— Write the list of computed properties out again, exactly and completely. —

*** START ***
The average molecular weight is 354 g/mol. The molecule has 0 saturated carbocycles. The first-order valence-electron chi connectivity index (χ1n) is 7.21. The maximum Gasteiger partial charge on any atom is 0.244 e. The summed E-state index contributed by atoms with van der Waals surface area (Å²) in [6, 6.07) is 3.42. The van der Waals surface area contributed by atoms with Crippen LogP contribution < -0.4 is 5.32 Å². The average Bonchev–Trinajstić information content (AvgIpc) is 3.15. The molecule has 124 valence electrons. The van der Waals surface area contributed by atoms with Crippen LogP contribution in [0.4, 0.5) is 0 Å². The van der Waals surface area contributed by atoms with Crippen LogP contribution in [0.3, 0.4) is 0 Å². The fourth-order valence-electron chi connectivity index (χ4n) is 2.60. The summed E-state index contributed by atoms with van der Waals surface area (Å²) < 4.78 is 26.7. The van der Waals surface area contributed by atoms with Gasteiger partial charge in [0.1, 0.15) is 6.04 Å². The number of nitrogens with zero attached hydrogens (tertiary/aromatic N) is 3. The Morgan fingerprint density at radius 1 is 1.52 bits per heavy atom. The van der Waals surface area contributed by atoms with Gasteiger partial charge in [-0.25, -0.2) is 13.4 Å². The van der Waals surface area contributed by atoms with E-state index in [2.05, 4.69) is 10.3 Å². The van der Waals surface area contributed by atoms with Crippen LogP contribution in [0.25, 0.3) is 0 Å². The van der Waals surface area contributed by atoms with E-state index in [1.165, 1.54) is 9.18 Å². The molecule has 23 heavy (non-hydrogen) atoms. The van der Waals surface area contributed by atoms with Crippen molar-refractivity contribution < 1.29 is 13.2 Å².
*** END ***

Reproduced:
The average molecular weight is 354 g/mol. The molecule has 0 saturated carbocycles. The first-order valence-electron chi connectivity index (χ1n) is 7.21. The maximum Gasteiger partial charge on any atom is 0.244 e. The summed E-state index contributed by atoms with van der Waals surface area (Å²) in [6, 6.07) is 3.42. The van der Waals surface area contributed by atoms with Crippen LogP contribution < -0.4 is 5.32 Å². The average Bonchev–Trinajstić information content (AvgIpc) is 3.15. The molecule has 124 valence electrons. The van der Waals surface area contributed by atoms with Crippen LogP contribution in [0.4, 0.5) is 0 Å². The van der Waals surface area contributed by atoms with Crippen LogP contribution in [0.3, 0.4) is 0 Å². The fourth-order valence-electron chi connectivity index (χ4n) is 2.60. The summed E-state index contributed by atoms with van der Waals surface area (Å²) < 4.78 is 26.7. The van der Waals surface area contributed by atoms with Gasteiger partial charge in [0.1, 0.15) is 6.04 Å². The number of nitrogens with zero attached hydrogens (tertiary/aromatic N) is 3. The Morgan fingerprint density at radius 1 is 1.52 bits per heavy atom. The van der Waals surface area contributed by atoms with Gasteiger partial charge in [-0.25, -0.2) is 13.4 Å². The van der Waals surface area contributed by atoms with E-state index in [2.05, 4.69) is 10.3 Å². The van der Waals surface area contributed by atoms with Crippen LogP contribution in [0.25, 0.3) is 0 Å². The van der Waals surface area contributed by atoms with E-state index in [1.165, 1.54) is 9.18 Å². The molecule has 23 heavy (non-hydrogen) atoms. The van der Waals surface area contributed by atoms with Crippen molar-refractivity contribution < 1.29 is 13.2 Å².